As furniture makers we often look at iconic furniture pieces for inspiration and sometimes assistance with design issues prior to production. This is a giltwood Pier table designed by Thomas Hope during the English Regency Revival period (circa 1800). Inspired by the Ancient Greek and Roman design, the table contains four carytids and above them are four medallions representing the gods of night and sleep. The carytids, according to Hope, represent the four parts of the day. The top is made out of a black marble slab. Hope’s used symbolic ornaments in his pieces to influence designers, clients and other craftsmen. Hope used giltwood in much of his furniture to contrast with the often colorful interior decoration of the time period.
One of the most iconic and influential English Regency interiors is the Lincoln Fields Inn, London 1812-1814, which is now the Sear John Soane’s museum. It was built by one of England’s greatest architects, Sir John Soane. He was renown for eliminating details and reducing classical forms to reflect slender proportions. The light effects are created with the use of skylights and mirrors. The breakfast room features a light, and a shallow dome stretches across the center of the room and is illuminated by an octagonal skylight filled with panels of colored glass.
Some of the most common furniture forms used in the Regency style are curule forms, x forms, klismos, sphinxes, monopodia, chimera and griffins. The most influential designers of this period were Sir John Soane, Thomas Hope and John Nash.
Pictured is a single pedestal round Regency dining table we are finishing up at our studio. One of the principal elements of Regency furniture is the combination of touches of exotic ornamentation with classical motifs. Many of the design motifs in Regency furniture were influenced by ornamentation prevalent in France, Belgium and England. Regency furniture is known for combining modulated curves with straight lines. Thomas Hope, perhaps Regency’s most famous furniture designer, incorporated exotic details in his furniture including animal heads and paws, sphinx shaped supports and carytids. This solid mahogany dining table features hand carved acanthus leaves, rosettes on the feet, and a diamond shaped pattern almost representing a pineapple. If you are looking for a dining table in the Regency style, there are several variations in this design style with varying leg widths, brass feet and alternate base carvings.
Regency furniture was strongly influenced by clean lines and was inspired from the ancient Greek and Roman styles.
The Regency style tends to have gilded and hand carved furniture with brass, inlays and trim. The forms and detailed elements are emphasized and exaggerated and also are influenced from Egyptian, Oriental and medieval Gothic styles.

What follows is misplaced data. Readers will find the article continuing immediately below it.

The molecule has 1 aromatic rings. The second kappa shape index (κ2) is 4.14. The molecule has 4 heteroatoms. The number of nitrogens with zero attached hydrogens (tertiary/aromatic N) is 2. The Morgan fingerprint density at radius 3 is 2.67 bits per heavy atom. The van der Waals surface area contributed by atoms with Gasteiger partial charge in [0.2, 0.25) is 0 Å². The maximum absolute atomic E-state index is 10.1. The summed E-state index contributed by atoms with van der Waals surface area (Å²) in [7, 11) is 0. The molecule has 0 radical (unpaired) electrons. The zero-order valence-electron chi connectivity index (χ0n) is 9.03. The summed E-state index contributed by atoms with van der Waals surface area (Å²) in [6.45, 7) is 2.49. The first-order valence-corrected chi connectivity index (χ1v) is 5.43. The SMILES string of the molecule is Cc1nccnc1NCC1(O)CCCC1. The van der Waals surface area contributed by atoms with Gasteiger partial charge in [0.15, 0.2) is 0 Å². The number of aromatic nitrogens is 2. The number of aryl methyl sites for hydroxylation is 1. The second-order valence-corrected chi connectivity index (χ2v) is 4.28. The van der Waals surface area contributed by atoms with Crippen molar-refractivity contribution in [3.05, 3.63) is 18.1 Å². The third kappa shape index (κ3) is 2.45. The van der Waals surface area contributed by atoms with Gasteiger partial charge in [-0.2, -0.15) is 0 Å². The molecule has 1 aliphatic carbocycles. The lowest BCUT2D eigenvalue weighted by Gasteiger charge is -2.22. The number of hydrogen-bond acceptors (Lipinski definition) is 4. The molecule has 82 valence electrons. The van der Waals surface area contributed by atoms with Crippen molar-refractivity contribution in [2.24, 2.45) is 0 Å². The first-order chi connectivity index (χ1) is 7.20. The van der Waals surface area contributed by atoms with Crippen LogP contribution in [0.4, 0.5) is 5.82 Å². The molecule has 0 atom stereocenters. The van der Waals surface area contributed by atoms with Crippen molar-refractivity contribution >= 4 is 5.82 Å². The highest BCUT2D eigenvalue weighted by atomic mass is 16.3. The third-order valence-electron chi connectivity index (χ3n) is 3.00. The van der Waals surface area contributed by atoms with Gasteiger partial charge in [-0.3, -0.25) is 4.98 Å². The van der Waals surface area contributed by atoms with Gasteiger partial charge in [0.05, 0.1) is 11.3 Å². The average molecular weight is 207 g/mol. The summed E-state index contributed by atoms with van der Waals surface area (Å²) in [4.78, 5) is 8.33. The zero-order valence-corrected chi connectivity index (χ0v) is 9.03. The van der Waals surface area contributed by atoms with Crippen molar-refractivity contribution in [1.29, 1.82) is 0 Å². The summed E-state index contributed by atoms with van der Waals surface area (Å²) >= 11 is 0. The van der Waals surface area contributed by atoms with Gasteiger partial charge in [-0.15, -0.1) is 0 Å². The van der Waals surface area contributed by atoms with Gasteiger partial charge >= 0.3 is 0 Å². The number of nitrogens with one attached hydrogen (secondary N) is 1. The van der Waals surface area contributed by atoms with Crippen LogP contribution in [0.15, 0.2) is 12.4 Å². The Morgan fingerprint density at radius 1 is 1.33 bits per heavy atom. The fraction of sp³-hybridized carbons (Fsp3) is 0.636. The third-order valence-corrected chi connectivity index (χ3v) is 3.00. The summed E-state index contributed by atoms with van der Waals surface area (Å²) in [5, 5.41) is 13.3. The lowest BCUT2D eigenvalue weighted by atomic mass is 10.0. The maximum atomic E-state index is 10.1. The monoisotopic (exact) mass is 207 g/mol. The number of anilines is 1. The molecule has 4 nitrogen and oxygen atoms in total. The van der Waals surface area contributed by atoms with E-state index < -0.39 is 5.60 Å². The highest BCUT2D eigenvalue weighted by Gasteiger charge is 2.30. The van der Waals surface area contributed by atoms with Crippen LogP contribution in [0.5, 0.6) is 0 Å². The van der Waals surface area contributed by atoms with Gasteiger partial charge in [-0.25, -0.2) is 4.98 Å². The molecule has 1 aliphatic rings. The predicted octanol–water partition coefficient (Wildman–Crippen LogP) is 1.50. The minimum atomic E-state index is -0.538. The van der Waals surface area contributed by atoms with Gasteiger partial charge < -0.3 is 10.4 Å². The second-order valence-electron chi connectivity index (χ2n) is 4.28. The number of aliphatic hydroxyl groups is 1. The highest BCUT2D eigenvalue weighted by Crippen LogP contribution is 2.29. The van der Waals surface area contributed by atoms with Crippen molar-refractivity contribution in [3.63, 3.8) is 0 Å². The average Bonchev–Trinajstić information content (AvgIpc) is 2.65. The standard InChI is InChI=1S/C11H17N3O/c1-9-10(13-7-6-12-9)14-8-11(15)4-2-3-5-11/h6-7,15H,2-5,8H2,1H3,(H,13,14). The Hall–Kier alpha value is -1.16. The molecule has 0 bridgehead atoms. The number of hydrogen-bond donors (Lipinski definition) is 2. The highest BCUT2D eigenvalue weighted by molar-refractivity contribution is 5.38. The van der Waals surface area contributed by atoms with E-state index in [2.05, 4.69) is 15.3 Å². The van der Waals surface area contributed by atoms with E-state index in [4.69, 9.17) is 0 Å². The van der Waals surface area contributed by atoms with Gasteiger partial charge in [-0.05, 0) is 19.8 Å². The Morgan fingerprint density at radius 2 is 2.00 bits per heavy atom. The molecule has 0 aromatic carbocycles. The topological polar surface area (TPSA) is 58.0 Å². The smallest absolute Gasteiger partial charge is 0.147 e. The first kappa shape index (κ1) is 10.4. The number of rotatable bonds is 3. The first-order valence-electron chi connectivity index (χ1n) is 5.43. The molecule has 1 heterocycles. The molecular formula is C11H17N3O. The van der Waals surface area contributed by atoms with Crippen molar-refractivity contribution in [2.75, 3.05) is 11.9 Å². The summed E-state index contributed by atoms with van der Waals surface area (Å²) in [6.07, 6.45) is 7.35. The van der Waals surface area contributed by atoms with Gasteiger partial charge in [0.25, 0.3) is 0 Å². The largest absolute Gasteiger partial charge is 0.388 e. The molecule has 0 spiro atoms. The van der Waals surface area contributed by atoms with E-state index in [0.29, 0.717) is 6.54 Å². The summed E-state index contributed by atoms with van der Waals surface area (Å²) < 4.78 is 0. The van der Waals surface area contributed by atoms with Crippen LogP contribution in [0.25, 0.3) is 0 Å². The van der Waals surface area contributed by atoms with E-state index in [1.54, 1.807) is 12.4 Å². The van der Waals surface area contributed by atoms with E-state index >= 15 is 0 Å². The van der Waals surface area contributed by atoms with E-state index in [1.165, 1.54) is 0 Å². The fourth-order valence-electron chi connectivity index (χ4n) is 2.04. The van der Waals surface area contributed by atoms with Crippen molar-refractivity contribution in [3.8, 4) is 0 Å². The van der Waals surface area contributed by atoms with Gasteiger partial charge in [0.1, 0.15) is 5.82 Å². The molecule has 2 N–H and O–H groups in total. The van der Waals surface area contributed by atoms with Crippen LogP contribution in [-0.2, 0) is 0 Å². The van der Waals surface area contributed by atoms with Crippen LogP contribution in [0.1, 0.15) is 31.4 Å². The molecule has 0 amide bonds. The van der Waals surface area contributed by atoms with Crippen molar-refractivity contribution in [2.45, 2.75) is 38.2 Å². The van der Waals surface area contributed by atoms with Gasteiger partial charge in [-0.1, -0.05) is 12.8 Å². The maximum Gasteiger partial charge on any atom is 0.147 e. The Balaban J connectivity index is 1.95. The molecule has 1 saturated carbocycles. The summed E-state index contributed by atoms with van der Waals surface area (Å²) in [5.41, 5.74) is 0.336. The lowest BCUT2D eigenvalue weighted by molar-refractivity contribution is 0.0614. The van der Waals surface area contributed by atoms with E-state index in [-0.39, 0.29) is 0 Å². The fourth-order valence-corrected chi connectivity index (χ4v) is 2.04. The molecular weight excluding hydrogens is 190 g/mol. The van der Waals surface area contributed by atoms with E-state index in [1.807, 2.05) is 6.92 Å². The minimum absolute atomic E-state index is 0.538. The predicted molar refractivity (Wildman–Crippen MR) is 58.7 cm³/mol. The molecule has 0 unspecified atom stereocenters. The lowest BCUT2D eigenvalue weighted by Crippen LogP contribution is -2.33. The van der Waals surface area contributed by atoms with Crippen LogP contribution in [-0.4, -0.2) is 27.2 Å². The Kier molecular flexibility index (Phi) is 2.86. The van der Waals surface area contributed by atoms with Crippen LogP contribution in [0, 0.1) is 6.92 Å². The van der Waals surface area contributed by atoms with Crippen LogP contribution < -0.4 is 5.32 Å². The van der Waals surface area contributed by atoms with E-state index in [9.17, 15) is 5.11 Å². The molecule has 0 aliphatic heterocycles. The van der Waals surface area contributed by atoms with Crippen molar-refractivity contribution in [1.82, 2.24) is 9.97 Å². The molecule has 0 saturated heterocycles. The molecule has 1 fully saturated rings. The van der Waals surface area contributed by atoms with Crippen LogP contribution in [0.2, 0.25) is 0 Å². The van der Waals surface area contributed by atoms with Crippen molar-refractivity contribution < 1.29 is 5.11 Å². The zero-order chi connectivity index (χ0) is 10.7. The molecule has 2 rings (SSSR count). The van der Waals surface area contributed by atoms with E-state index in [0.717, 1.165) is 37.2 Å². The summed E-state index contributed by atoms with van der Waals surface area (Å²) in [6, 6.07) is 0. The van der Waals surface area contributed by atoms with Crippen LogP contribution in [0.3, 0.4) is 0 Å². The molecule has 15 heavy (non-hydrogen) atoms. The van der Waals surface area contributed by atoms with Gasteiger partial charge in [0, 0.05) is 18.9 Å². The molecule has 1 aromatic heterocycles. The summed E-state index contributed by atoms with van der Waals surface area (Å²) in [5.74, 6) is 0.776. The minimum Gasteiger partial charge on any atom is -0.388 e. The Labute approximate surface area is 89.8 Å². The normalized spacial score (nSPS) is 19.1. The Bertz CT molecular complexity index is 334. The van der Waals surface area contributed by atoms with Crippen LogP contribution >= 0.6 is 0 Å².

Pictured is a characteristic Regency sofa in rosewood veneer, one of the favorite featured materials used during the Regency period. There are other pieces such as the Spoon back chairs, regency stools, extension tables and the gilt-decorated Greek style couch that influence modern, contemporary interior design.
Pictured is a solid mahogany wood dining table that we offer at our ERA Interiors Store. For this furniture design we incorporated cherry and mahogany veneer on the table top, created a custom pattern, and applied a french hand polished finish. This 5′ diameter could be also custom made in any wood type, finish and size.
A great article from the September 2006 issue of architectural digest interviewing Axel Vervoordt and highlighting the fundamental essence of creating and designing high end handmade furniture. “Chairs “sit,” tables “live” and “grow old” and, refreshingly, “get better with age.” Bringing together antique and contemporary pieces is, he observes, “like a dialogue. It’s like bringing people together around the table to have a nice dinner.” We as humans are constantly looking for that authentic, human connection, whether it’s a 200 or 20 year old handmade chair, piece of music or painting, the ability to feel the essence of the works’ creation is what gives them their value.
Designing and creating something handmade that will immediately look amazing in your commercial or residential space, and ten times better in twenty or fifty years, is a key factor to consider when purchasing a piece. Although the pictured spoon back chair was recently created by Vervoordt’s firm, it can fit effortlessly into a 17th century european villa filled with antiques.